The third floor of the museum proved to be my personal favorite. I started my look around with “The Hebrew Bible Experience,” a 30-minute walk-through some of the most well-known Old Testament stories. Once inside, I walked through a facsimile of Noah’s ark, trod over the bed of the Red Sea with walls of water on each side and got close to a high-tech rendition of the burning bush.
Another impressive experience, “The World of Jesus of Nazareth,” is a recreation of the village where Christ spent his childhood, complete with buildings and live villagers dressed in period clothing. As a follow-up, a step inside the New Testament Theater gives you an account of how Christ’s early disciples and followers grew into a large and flourishing group of believers.
For how the Bible has impacted the world and influenced the history of the United States, peruse the second-floor exhibits. There are a total of 22 of them that explore the Bible’s relationship to architecture, art, fashion, music, film, government, even the names we give our children.
With an admission add-on of $4.99, you can take a 6-minute virtual flyover of our nation’s capital to see biblical references, imagery and verses in and around Washington, D.C. For an additional $9.99, you can experience 34 of the best known Biblical sites without leaving your chair through a virtual experience that takes you to the Sea of Galilee, the Temple Mount and the path of the Good Samaritan.
Of the more than 40,000 Biblical artifacts in the collection, one that garnered the most attention after the museum opened was a reference to the Slave Bible, meant not only to teach slaves in the British colonies about Christianity but also to emphasize portions that justified and fortified the system of slavery. The Slave Bible is actually on loan from Fisk University in Nashville, Tennessee. Betts said visitors were so interested in the subject that the museum created an entire exhibit about the subject.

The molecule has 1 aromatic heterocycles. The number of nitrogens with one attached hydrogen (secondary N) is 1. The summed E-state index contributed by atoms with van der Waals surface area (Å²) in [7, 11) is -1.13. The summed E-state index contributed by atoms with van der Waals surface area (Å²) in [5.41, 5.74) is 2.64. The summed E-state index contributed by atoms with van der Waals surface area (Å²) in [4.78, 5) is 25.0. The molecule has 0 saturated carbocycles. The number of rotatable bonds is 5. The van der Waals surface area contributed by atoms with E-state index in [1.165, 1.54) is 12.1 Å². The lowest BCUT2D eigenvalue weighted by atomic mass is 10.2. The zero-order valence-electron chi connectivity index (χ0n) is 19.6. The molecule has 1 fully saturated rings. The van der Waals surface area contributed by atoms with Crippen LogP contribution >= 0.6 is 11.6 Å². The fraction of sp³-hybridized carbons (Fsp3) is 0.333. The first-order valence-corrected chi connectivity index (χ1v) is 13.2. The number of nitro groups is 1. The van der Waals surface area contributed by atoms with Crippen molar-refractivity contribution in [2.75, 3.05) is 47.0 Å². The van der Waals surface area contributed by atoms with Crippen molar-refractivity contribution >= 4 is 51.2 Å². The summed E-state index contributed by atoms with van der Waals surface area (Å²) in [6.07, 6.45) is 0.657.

To imbue a sense of obedience in the slaves to their masters and stifle the the hope of liberation, the Slave Bible omitted 90 percent of the Old Testament, including Exodus, which tells the tale of the Jewish escape from captivity in Egypt. The Slave Bible also omitted 50 percent of the New Testament. Of the 1,189 chapters in the Protestant Bible, only 232 remained in the Slave Bible.
Elsewhere, displays explore how Christian preachers used the Bible to justify slavery, but counter with the opposite quotations given by Abolitionists to justify their stance.
The Museum of the Bible is located at 400 4th St. S.W., Washington, D.C., and is open from 10 a.m. to 5 p.m. daily. Open 10 a.m.-5 p.m. daily. Admission is $19.99 ($24.99 at the door) for adults and $9.99 ($14.99 at the door) for children ages 7 to 17. Call 866-430-6682 for more information.
For a place to stay the Hotel Harrington is a half-block away from Pennsylvania Avenue between the White House and Capitol and within walking distance to many attractions. To make things even more convenient, the Metro is two blocks away. The hotel also offers 242 guest rooms, including 26 deluxe family rooms, a full service restaurant, a quick-service restaurant, a friendly pub and a gift shop offering tickets for great local sightseeing tours.Located at the corner of 11th and E streets in the heart of D.C., the Harrington has been serving the public for nearly 105 years. Call 800-424-8532 for reservations or visit hotelharrington.com.
For a place to dine, Ambar Restaurant is the first modern, international Balkan cuisine restaurant in D.C. Primarily featuring small plates for sharing, Ambar offers wines and spirits from the Balkans not often experienced by the American diner.
Start off with lamb or beef prosciutto, then choose from an array of kadmuk (similar to clotted cream), tasty spreads with bread, baked meat or cheese pies and assorted vegetables, including leek fritters and mushroom pilaf. Additional plates include steak tartar, Balkan kebab, slow-cooked entrees, sausages and tasty seafood dishes.
Want to try rakia, the Balkan version of fruit brandy? Ambar offers tasting of close to 48 varieties, plus five Balkan beers and wines from Moldova, Macedonia, Bulgaria, Slovenia, Croatia, Serbia and Montenegro, and even a sparkling wine from Armenia.
The restaurant’s menu is exciting, the space is lively and popular, the decor and interior design are created by some of the best Belgrade designers. Ambar is located at 523 Eighth St. SE in Washington and is within walking distance of the Metro. Call 202-813-3039 or visit ambarrestaurant.com for more information.